Average user rating
- Huge bundled software library
- well-integrated telephony and applications
- Chunky in the pocket
- QWERTY keyboard is very small
- lacks Wi-Fi
The P910i is Sony Ericsson’s third smartphone, and updates the earlier, and very well received, P900. This itself was an advance on the company’s first offering in this area, the P800. The operating system for all these phones was Symbian’s OS7, overlain with the UIQ interface. Unlike other Symbian operating systems, this one supports a touch-sensitive display, which offers increased opportunities for, and flexibility with, interacting with software. This factor, and the large array of bundled software, helps Sony Ericsson characterise its Pxxx series as both a smartphone and a handheld.The ‘i’ on the phone’s name, incidentally, indicates the geographical area it covers: there is a P910c available in China, a P910a in Latin America, and the P910i covers the other areas where this model is available.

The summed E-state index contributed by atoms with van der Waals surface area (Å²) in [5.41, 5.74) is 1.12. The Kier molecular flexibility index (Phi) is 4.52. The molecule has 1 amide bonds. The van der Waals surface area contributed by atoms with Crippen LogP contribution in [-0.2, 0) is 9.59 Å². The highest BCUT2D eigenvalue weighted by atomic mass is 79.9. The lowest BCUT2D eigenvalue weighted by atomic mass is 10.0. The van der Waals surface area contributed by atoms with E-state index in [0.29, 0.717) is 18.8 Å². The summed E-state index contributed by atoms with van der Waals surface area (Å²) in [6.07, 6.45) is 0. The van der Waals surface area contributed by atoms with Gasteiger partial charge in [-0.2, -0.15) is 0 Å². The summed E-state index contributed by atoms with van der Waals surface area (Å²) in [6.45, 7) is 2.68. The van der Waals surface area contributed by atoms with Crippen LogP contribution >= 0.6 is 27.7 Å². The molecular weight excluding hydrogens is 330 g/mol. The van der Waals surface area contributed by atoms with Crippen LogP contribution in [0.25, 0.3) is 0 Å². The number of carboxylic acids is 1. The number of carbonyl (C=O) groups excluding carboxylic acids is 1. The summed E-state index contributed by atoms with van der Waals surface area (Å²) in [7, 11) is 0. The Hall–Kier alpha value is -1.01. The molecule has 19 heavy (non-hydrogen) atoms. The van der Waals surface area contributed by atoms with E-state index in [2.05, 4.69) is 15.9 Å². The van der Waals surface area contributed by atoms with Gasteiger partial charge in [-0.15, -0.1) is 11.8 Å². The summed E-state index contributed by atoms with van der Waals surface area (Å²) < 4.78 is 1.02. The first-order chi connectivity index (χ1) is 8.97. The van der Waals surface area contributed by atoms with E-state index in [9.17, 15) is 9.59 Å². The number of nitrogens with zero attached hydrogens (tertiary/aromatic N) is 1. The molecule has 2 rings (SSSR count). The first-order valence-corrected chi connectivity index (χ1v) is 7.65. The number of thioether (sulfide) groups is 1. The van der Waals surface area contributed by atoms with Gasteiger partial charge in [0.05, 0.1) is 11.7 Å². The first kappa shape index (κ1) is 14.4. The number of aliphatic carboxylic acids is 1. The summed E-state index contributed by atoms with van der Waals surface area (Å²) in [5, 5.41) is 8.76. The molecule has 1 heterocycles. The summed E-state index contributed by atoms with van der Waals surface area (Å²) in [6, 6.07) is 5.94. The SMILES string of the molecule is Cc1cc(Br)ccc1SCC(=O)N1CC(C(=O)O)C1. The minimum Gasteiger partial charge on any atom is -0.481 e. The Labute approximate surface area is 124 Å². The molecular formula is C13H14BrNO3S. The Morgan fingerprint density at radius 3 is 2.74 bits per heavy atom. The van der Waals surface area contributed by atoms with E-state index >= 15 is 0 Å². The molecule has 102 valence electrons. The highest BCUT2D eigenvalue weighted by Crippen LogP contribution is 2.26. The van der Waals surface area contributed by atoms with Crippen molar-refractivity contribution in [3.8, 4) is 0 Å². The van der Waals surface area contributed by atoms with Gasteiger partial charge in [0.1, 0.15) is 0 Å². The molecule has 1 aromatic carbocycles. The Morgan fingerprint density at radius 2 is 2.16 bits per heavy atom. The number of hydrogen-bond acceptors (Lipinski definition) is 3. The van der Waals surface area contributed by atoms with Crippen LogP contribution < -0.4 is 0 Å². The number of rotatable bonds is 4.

Sony Ericsson has retained the basic design of previous Pxxx models. Measuring 57mm wide by 115mm deep by 24mm high, it has almost exactly the same dimensions as the P900, having lost just 2mm of depth. The weight has gone down a touch, from 157g to 155g. The flip-down number pad remains too -- Sony Ericsson refers to this simply as the 'flip'. This offers the standard number pad and associated letter keys on its front, but when swivelled down -- in a new feature for this phone – it offers a tiny QWERTY keyboard in a one-letter-per-key configuration. As with earlier models, the flip can be removed, and in this case the touch-sensitive screen lets you dial calls and accommodates other text- and number-entry features. You can enable a 'virtual flip' from the control panel which places a mini-dialler on screen. This is activated by a tiny ever-present on-screen icon. It's an ideal substitute for the real flip, and you can try it before going through the process of flip-removal, which is handy as this requires undoing a couple of screws. The rest of the hardware design is also very familiar. The five-way jog dial wheel sits on the left edge of the case. Once you get used to the fact that the wheel can be rocked towards and away from you as well as up and down with a press inwards to select, the extra features are useful. Generally, a rock away acts as a ‘back’ function, while one towards you brings up context-sensitive menus. We found rocking on this plane a little difficult one-handed, and never quite mastered it. Also on the left edge is the power button, while the right edge houses a button dedicated to the built-in camera, a button that activates the Web browser and a Memory Stick Duo slot, which is protected by a hard cover. The stylus is incredibly small and light, and lives in a housing on the top right of the casing. Sony Ericsson provides a spare in the product box, along with a set of headphones, a protective case, a USB docking cradle, a 32MB Memory Stick Duo, a converter for this card to the standard Memory Stick format, a mains power adaptor, a wrist strap, a tiny screwdriver used for flip removal, and a cover for a small portion of the phone’s innards that gets exposed when the flip is removed. There are also two CDs, one offering the PC desktop synchronisation software PC Suite, the other offering a extra software, sounds, wallpapers, games and viewers for a range of document types.